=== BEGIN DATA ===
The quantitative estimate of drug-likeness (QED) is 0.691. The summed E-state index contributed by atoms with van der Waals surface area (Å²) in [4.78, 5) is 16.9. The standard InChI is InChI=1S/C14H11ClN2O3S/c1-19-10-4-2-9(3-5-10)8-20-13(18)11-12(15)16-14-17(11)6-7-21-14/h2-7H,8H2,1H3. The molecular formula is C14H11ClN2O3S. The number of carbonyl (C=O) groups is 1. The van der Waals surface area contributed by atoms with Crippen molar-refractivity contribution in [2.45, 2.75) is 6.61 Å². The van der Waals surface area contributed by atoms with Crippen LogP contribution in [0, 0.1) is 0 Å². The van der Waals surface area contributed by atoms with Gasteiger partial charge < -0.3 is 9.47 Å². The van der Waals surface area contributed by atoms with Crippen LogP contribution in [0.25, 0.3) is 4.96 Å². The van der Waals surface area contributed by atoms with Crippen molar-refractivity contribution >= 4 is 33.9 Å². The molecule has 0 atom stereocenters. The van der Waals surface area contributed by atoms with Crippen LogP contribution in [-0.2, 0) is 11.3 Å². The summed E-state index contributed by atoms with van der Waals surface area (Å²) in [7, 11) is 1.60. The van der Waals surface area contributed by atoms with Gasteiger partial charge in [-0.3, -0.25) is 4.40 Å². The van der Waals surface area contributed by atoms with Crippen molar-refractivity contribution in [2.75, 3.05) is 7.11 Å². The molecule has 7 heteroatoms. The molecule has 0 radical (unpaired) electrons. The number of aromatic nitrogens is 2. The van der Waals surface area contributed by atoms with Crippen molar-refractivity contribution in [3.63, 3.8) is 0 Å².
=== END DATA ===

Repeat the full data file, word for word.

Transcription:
The quantitative estimate of drug-likeness (QED) is 0.691. The summed E-state index contributed by atoms with van der Waals surface area (Å²) in [4.78, 5) is 16.9. The standard InChI is InChI=1S/C14H11ClN2O3S/c1-19-10-4-2-9(3-5-10)8-20-13(18)11-12(15)16-14-17(11)6-7-21-14/h2-7H,8H2,1H3. The molecular formula is C14H11ClN2O3S. The number of carbonyl (C=O) groups is 1. The van der Waals surface area contributed by atoms with Crippen molar-refractivity contribution in [2.45, 2.75) is 6.61 Å². The van der Waals surface area contributed by atoms with Crippen LogP contribution in [0, 0.1) is 0 Å². The van der Waals surface area contributed by atoms with Gasteiger partial charge < -0.3 is 9.47 Å². The van der Waals surface area contributed by atoms with Crippen LogP contribution in [0.25, 0.3) is 4.96 Å². The van der Waals surface area contributed by atoms with Crippen molar-refractivity contribution >= 4 is 33.9 Å². The molecule has 0 atom stereocenters. The van der Waals surface area contributed by atoms with Crippen LogP contribution in [-0.2, 0) is 11.3 Å². The summed E-state index contributed by atoms with van der Waals surface area (Å²) in [7, 11) is 1.60. The van der Waals surface area contributed by atoms with Gasteiger partial charge in [-0.3, -0.25) is 4.40 Å². The van der Waals surface area contributed by atoms with Crippen molar-refractivity contribution in [2.75, 3.05) is 7.11 Å². The molecule has 7 heteroatoms. The molecule has 0 radical (unpaired) electrons. The number of aromatic nitrogens is 2. The van der Waals surface area contributed by atoms with Crippen molar-refractivity contribution in [3.63, 3.8) is 0 Å².